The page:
The long wait is about to end for Korea Republic as they prepare to head Down Under to contest the first edition of the FIFA U-17 Women's World Cup. However, although excitement may be the prevailing emotion ahead of this maiden voyage to a global finals, South Korean coach Kim Yong-Ho is adopting a cautious approach, preferring to stress personal development than promise great achievements.
"Our goal is to achieve a good result and we will give our all," said Kim, who took charge of the U-17 side in January 2007. "Each and every one of the selected 21 players will do their best to step forward and on to a higher level."
Of those 21 youngsters, no fewer than 13 players play for the Dongsan Information Industry High School team that secured a fourth successive KWFF Championship in September. In the process of securing this title, however, their captain Ji So-Yun injured her left ankle and is still struggling for fitness. This merely represented the latest injury blow to Korea Republic and coach Kim, already without prolific midfielder Yeo Min-Ji, who suffered a torn cruciate ligament earlier this year.
Kim is remaining upbeat though. "Although some of our top players were hit by injuries, the rest have been training systematically and building their confidence after some morale-boosting victories during the summer," he said.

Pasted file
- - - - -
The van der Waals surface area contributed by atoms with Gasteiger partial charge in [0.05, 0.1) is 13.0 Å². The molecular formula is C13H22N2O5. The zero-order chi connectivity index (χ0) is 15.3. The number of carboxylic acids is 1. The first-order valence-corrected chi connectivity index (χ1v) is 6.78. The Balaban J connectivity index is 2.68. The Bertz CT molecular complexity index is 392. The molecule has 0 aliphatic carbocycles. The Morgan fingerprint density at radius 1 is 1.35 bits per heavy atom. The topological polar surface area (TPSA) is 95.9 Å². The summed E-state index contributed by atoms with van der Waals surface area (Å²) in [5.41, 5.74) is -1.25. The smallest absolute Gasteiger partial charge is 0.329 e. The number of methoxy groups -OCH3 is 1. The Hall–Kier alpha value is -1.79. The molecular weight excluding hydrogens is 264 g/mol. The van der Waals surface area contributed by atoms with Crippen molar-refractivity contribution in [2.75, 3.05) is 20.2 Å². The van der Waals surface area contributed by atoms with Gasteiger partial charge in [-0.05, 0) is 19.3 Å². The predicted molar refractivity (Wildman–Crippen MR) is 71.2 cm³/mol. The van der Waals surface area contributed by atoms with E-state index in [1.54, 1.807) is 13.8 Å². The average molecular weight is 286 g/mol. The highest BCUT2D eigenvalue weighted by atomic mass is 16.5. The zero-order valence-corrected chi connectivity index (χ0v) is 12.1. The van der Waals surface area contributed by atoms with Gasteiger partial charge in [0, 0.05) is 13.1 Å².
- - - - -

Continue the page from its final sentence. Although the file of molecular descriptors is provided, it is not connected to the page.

Ups and downs
These confidence-boosting wins to which Kim refers included back-to-back victories (4-3 and 3-1) over fellow New Zealand 2008 hopefuls Denmark in Copenhagen two months ago. These successes were achieved during a memorable European tour that also included an unforgettable friendly against Birgit Prinz's Frankfurt, a match that despite ending in a 3-2 defeat at the hands of the German Frauen-Bundesliga champions, with Prinz scoring twice, still provided plenty of encouragement.
Korea Republic are now looking forward to opening their campaign against Nigeria on Thursday, before taking on Brazil and England in early November. The group is widely considered to be as open and unpredictable as any in the competition, yet the Taeguk Ladies' coach is keen to cast his side in the role of underdogs.
"Every team we're going to face in the group stage is a strong side - and it's true that they're much better than us," Kim claimed. "The teams in our group have all seen their senior sides reach the finals [of the FIFA Women's World Cup] in China last year, while we have to build up from scratch. That said, we will treat every game as if it's a final."
The South Korean coach may be intent on adopting a backs-to-the-wall approach, but his captain, Ji So-Yun, sounded considerably more relaxed and optimistic about the task ahead. She said: "I'm thrilled and delighted to be taking part in this tournament, and I'm looking forward to the kick-off."
"Our team have been working together for almost two years, so I hope these efforts will pay off in this tournament," added the No10, who has scored in almost every game she has played. "As captain, I'll try my best to lead [my team-mates] to a good result, which is, of course, winning the World Cup!"